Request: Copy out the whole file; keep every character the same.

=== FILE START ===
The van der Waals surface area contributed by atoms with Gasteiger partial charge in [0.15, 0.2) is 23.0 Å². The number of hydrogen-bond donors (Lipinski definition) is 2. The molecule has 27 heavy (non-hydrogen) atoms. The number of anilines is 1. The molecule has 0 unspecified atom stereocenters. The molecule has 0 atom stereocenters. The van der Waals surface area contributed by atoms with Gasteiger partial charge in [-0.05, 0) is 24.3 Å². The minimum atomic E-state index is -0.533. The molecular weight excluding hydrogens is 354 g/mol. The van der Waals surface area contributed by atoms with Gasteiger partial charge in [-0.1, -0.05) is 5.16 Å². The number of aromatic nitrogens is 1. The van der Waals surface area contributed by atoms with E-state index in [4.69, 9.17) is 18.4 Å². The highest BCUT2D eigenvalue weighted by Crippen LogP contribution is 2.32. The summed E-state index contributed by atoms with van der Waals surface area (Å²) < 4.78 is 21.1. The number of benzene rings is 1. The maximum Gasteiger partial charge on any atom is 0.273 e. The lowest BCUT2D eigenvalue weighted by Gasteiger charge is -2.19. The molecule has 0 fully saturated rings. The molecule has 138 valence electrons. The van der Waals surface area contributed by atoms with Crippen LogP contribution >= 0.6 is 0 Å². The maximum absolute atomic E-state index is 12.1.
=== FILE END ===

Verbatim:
The van der Waals surface area contributed by atoms with Gasteiger partial charge in [0.15, 0.2) is 23.0 Å². The number of hydrogen-bond donors (Lipinski definition) is 2. The molecule has 27 heavy (non-hydrogen) atoms. The number of anilines is 1. The molecule has 0 unspecified atom stereocenters. The molecule has 0 atom stereocenters. The van der Waals surface area contributed by atoms with Gasteiger partial charge in [-0.05, 0) is 24.3 Å². The minimum atomic E-state index is -0.533. The molecular weight excluding hydrogens is 354 g/mol. The van der Waals surface area contributed by atoms with Gasteiger partial charge in [-0.1, -0.05) is 5.16 Å². The number of aromatic nitrogens is 1. The van der Waals surface area contributed by atoms with E-state index in [4.69, 9.17) is 18.4 Å². The highest BCUT2D eigenvalue weighted by Crippen LogP contribution is 2.32. The summed E-state index contributed by atoms with van der Waals surface area (Å²) < 4.78 is 21.1. The number of benzene rings is 1. The maximum Gasteiger partial charge on any atom is 0.273 e. The lowest BCUT2D eigenvalue weighted by Gasteiger charge is -2.19. The molecule has 0 fully saturated rings. The molecule has 138 valence electrons. The van der Waals surface area contributed by atoms with Crippen LogP contribution >= 0.6 is 0 Å². The maximum absolute atomic E-state index is 12.1.